Friday, June 22, 2007

Uh-Oh, A Rant

I just read this article and I am appalled. I had heard of this happening, but frequently forgot to research further. I am just disgusted.

For those of you who don't feel like clicking my link, I'll give you the gist. The article discusses how people in the medical field will deny a patient certain medical care based on personal belief systems, and how there are groups for and against legislation that allows them to do this. We've heard about the pharmacists who won't fill prescriptions for the morning after pill or contraceptive, but we rarely hear about doctors refusing to prescribe them in the first place, and to add insult to injury, refusing to refer patients to someone who will.

You all should already know that I'm not very fond of doctors, especially the ones who refuse to treat me. I'm going to try to not sound too jumbled or repetitive here.

If I trusted doctors (in general), or perhaps I should say, when I find a physician I can trust, I will look to that person as an assistant in my health care. Assistant. Not in control of, not even with equal responsibility to myself. My personal health care assistant. How many of you out there have, or know someone who is, or are familiar with the position of a personal assistant? They mostly do things for you that you otherwise don't have the time to do, right? Keep track of appointments, lend their personal skills in things like typing or fielding phone calls. My doctor is like one of those people as it relates to my health care. I don't have the time or money to go through the vast amount of schooling myself, so I pay someone else to have that knowledge for me. I will listen to their expertise, after all, I pay them for it. I pay them so much, in fact, that I have to pay someone else to pay them for me because I can't do so out of pocket. My personal health care assistant is an employee of mine, someone hired by me to help me with those parts of my personal health that are not within my field of knowledge.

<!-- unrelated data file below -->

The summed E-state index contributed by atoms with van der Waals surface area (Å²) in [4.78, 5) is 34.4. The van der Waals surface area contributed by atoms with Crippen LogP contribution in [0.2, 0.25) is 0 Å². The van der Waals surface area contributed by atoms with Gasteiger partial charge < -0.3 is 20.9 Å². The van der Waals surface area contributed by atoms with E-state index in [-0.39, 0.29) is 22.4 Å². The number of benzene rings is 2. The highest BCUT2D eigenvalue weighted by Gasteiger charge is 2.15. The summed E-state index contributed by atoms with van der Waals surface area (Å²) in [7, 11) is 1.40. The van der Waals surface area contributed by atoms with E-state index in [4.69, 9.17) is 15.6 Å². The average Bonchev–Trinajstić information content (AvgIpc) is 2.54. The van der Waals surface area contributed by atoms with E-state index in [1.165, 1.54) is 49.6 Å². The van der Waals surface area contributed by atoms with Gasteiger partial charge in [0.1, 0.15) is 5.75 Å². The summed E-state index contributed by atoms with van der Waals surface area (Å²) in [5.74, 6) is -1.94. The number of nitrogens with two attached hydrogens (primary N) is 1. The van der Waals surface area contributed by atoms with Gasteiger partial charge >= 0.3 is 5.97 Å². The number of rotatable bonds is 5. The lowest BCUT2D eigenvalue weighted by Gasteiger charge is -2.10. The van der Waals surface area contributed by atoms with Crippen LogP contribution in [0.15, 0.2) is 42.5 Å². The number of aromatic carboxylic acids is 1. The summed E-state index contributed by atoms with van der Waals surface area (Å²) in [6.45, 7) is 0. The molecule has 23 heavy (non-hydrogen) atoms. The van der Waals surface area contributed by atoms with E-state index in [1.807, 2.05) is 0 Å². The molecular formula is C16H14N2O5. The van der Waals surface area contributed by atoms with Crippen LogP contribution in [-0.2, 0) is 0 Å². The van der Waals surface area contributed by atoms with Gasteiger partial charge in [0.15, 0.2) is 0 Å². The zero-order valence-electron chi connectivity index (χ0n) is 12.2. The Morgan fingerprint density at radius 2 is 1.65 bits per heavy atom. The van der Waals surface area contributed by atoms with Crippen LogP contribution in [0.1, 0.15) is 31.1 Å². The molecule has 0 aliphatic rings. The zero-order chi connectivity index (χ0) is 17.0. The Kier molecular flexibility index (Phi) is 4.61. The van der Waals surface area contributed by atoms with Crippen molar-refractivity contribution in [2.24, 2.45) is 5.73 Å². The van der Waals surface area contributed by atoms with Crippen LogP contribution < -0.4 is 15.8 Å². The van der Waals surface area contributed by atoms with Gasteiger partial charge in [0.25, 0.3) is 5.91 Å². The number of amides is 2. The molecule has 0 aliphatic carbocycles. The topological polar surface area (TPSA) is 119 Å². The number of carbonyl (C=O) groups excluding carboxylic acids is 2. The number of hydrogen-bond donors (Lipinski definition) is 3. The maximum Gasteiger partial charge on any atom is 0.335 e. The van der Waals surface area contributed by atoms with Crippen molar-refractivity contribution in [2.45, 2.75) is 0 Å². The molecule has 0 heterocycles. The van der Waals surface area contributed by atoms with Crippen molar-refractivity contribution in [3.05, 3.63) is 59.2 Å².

I do not, nor will I ever, go to a doctor for a lesson in morals or to have their religious views thrust upon me. And I don't sympathize for one minute the argument that the poor doctors should not be forced to provide care that they don't agree with. Wiccans, who's principal creed is also to do no harm, can and do still serve in the military (where, in case you're not on Planet Earth and don't know, an awful lot of harm is happening). Maybe they are compromising their beliefs, but I think it's justifiable for a greater cause. If you Wiccan's don't want your creed compromised, don't join the military. Consequently, if you anyone don't want to provide health care that you don't agree with but is otherwise legally acceptable, don't become a doctor.

The medical profession, to me, is one of those service positions (at least, I feel it should be). Service positions like teachers, police officers, fire fighters, politicians (don't get me started here!), and military. Positions that are, by their very nature, in service to other people. Really, most of us are in a job like that. I am at OBC. I think there's a problem when people get so caught up in their personal feelings that they stop doing their jobs.